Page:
1) As shown by both anti drug laws and laws prohibiting ferrets in CA, people are not stopped by such laws. Such laws have only created a black market for both, as seen by the fact that ferrets are often illegally sold in CA for as much as $800, while in other states, they can be acquired for as low as $60. Some people are willing to pay the higher price then to smuggle them in from other states. There are an estimated 500,000+ ferrets in the state of California.
2) Illegal pets have no rights. They are often euthinized when seized by authorities and the owners face jail and heavy fines. Due to the fact that opening a rescue shelter for exotics is near impossible in states where they are illegal and the fact that zoos cannot or will not take them, these animals are often doomed if found.
3) Owners of illegal pets often fear taking them to vets, thus they fail to get proper vet care and vaccinations. The vast majority of vets will not turn owners in, since they know the fate of illegal pets.
4) The very fact a species is illegal often gives rise to misconceptions about the species. Such as wivetales like skunks being born with rabies and weasels sucking blood of infants, both of which have been passed on as 'facts' by state fish & game depts or health depts, with NO scientific proof. Such misinformation often leads to slaughter of these animals in the wild.
5) Laws against exotics are often used as tools by groups who use this to convince people that these animals are wild. This causes owners to turn exotic pets loose in areas they are not native to and cannot survive in. Turning exotic pets or ANY animals loose into the wild is federally illegal without proper permits for the rehabbing of native species.
6) The majority of people who keep illegal pets often are law abiding people who moved from states where they are legal, sometimes not knowing till after they have moved that their beloved pet is prohibited. These people are often subject to blackmail by others, who use the threat of turning them in to force them to do as they wish. If the animal is stolen or abused by others, the owner is unable to even report it for fear of the law.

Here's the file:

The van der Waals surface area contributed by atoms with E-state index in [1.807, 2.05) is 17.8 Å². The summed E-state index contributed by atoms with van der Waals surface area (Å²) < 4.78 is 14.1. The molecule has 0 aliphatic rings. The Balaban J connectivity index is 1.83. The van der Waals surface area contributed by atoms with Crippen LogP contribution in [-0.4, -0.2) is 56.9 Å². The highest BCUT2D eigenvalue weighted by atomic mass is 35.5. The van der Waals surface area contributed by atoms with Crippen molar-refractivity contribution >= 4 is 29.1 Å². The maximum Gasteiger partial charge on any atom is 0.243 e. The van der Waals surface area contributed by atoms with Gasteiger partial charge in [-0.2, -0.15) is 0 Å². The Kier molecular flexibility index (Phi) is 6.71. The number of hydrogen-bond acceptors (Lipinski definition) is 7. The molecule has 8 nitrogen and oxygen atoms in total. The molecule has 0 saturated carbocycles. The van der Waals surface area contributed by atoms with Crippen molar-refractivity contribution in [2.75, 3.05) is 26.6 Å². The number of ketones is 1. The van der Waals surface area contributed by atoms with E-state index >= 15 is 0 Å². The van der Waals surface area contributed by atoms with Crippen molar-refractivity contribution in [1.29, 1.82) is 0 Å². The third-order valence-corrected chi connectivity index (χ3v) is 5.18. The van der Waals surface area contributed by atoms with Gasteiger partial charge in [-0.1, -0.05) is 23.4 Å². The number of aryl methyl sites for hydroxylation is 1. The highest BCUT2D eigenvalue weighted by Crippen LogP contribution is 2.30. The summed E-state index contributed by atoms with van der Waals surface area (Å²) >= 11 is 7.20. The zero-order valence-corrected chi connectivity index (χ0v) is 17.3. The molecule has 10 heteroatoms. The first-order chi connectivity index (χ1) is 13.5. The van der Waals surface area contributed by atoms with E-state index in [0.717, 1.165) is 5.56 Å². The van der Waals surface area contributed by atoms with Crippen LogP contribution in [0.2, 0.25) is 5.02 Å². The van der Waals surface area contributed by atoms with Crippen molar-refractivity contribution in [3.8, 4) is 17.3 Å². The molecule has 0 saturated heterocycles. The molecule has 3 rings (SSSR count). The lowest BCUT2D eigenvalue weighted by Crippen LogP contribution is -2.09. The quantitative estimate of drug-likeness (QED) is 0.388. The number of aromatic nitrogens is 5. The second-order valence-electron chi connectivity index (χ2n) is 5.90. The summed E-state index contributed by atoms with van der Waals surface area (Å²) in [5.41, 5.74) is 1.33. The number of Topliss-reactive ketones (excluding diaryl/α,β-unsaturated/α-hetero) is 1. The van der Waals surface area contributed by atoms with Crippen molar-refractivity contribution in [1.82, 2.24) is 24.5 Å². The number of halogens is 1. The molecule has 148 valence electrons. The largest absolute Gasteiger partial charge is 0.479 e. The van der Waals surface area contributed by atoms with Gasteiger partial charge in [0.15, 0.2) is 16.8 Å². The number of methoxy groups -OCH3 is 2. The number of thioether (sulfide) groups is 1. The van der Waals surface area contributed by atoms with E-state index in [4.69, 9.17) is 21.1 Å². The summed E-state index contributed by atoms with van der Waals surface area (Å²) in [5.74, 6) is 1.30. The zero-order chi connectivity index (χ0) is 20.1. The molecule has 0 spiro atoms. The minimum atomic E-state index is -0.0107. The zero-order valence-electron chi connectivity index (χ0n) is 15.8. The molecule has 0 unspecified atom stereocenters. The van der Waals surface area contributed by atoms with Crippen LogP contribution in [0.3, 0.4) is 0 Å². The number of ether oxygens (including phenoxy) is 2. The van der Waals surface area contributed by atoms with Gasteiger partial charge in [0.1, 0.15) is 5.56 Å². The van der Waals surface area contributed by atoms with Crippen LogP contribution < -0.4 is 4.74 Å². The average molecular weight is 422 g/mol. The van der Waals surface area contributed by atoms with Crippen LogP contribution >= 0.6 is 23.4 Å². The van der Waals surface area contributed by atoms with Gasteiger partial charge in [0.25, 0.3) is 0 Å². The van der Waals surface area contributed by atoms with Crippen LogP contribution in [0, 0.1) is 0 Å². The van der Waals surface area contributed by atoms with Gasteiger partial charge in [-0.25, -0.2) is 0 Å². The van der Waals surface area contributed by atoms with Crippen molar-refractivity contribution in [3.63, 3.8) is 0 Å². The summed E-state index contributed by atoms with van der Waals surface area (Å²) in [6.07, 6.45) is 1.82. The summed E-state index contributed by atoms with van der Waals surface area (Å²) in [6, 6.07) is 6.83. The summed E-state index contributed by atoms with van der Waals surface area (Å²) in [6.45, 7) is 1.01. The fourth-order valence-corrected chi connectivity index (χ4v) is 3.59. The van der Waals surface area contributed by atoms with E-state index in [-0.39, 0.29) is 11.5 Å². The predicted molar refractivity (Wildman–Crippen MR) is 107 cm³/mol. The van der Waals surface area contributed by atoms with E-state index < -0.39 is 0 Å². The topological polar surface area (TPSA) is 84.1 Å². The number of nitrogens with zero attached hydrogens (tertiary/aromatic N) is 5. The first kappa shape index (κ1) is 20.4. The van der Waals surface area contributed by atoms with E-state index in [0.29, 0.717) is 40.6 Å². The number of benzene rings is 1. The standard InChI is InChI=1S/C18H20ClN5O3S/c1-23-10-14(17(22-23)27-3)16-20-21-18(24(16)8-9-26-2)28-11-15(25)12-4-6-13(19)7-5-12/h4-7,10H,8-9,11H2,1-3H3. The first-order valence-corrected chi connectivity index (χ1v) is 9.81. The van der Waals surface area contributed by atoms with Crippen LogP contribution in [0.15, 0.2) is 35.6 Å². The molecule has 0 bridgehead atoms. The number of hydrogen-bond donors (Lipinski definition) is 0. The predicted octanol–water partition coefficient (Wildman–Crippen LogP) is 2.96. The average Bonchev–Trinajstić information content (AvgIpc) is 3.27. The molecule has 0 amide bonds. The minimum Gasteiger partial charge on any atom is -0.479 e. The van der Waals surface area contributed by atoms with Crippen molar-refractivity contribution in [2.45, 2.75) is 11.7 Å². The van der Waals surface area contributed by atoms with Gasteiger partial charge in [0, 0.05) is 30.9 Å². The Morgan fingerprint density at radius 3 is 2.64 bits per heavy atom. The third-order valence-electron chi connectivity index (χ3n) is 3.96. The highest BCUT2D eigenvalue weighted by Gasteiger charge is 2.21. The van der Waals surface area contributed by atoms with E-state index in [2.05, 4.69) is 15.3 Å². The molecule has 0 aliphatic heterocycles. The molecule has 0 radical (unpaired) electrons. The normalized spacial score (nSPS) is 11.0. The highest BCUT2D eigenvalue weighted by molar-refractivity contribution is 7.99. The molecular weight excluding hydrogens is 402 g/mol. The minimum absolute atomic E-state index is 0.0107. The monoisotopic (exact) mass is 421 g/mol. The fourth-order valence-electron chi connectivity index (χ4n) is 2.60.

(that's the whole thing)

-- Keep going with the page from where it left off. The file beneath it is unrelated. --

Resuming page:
7) Over regulation of exotic animals hampers those who gain valuable knowledge about each species, as many breeders and owners learn far more from their animals then a limited number of zoological parks can on their own. Much of the knowledge gained about successful breeding, diet and husbandry on pygmy hedgehogs was gained by breeders, not by zoos. So the private sector does have their place in the world of exotic animal keeping.
8) As the world population increases and natural habitat decreases, captive breeding is our insurance for the future of many animals. There are FAR more endangered species then a scant 2000 zoos worldwide can breed, thus zoos end up with surplus of certain animals who the zoos either don't have room for or the animal has minor defects that the zoos don't want. This can mean anything from fur color that is not correct for the species norm (albinos, mutations) to serious problems such as clef pallet in cheetahs or heart murmurs in Florida panthers. These animals that are not fit for the zoo breeding programs would certainly find life better as a pet or in a private collection then as a stuffed trophy on the wall. These animals often CANNOT be rehabbed into the wild at all.
9) The criminal element who might keep illegal exotics, simply do not give a damn if they are legal or not. If they cannot get them from a breeder or broker, they will get them from the black market and from poachers, rather then from existing captive bred populations. Banning the exotics has no more effect on them then banning guns, drugs, explosives or anything else, since they are already willingly breaking the law. In short, only the law abiding citizens care about the laws.
NAPA wishes to help in creation of fair legislation regarding exotic animals as pets or in captive breeding programs. There are alternatives to making animals illegal, such as proper education of exotic animal owners in proper care and handling of these species, plus educating the public on them as well.